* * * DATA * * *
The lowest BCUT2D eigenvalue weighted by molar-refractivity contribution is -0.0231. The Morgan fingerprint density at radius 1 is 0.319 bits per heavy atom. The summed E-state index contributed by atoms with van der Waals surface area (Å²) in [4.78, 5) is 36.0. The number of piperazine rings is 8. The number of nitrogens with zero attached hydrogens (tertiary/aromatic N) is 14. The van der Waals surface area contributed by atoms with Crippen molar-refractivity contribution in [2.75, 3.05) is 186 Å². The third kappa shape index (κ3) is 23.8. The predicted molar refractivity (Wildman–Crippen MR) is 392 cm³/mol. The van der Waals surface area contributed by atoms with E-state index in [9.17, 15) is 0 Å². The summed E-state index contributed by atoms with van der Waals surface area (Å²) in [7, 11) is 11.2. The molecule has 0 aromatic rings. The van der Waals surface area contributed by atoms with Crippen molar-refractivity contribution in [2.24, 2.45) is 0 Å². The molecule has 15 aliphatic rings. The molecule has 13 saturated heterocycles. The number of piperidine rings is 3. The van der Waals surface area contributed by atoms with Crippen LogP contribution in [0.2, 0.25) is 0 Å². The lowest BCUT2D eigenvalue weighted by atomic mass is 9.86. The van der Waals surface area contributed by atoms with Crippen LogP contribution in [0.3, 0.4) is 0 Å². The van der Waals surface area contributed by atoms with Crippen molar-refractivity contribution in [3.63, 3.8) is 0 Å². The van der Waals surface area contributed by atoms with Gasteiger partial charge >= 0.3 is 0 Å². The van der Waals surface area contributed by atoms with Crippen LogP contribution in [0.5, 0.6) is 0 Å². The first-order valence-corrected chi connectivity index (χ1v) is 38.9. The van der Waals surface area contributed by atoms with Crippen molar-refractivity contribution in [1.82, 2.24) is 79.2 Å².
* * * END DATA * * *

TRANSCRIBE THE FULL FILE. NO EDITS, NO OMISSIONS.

The lowest BCUT2D eigenvalue weighted by molar-refractivity contribution is -0.0231. The Morgan fingerprint density at radius 1 is 0.319 bits per heavy atom. The summed E-state index contributed by atoms with van der Waals surface area (Å²) in [4.78, 5) is 36.0. The number of piperazine rings is 8. The number of nitrogens with zero attached hydrogens (tertiary/aromatic N) is 14. The van der Waals surface area contributed by atoms with Crippen molar-refractivity contribution in [2.75, 3.05) is 186 Å². The third kappa shape index (κ3) is 23.8. The predicted molar refractivity (Wildman–Crippen MR) is 392 cm³/mol. The van der Waals surface area contributed by atoms with E-state index in [9.17, 15) is 0 Å². The summed E-state index contributed by atoms with van der Waals surface area (Å²) in [7, 11) is 11.2. The molecule has 0 aromatic rings. The van der Waals surface area contributed by atoms with Crippen molar-refractivity contribution in [2.24, 2.45) is 0 Å². The molecule has 15 aliphatic rings. The molecule has 13 saturated heterocycles. The number of piperidine rings is 3. The van der Waals surface area contributed by atoms with Crippen LogP contribution in [0.2, 0.25) is 0 Å². The lowest BCUT2D eigenvalue weighted by atomic mass is 9.86. The van der Waals surface area contributed by atoms with Crippen LogP contribution in [0.3, 0.4) is 0 Å². The van der Waals surface area contributed by atoms with Crippen molar-refractivity contribution in [3.63, 3.8) is 0 Å². The van der Waals surface area contributed by atoms with Gasteiger partial charge >= 0.3 is 0 Å². The van der Waals surface area contributed by atoms with Crippen LogP contribution in [0.5, 0.6) is 0 Å². The first-order valence-corrected chi connectivity index (χ1v) is 38.9. The van der Waals surface area contributed by atoms with Crippen molar-refractivity contribution in [1.82, 2.24) is 79.2 Å².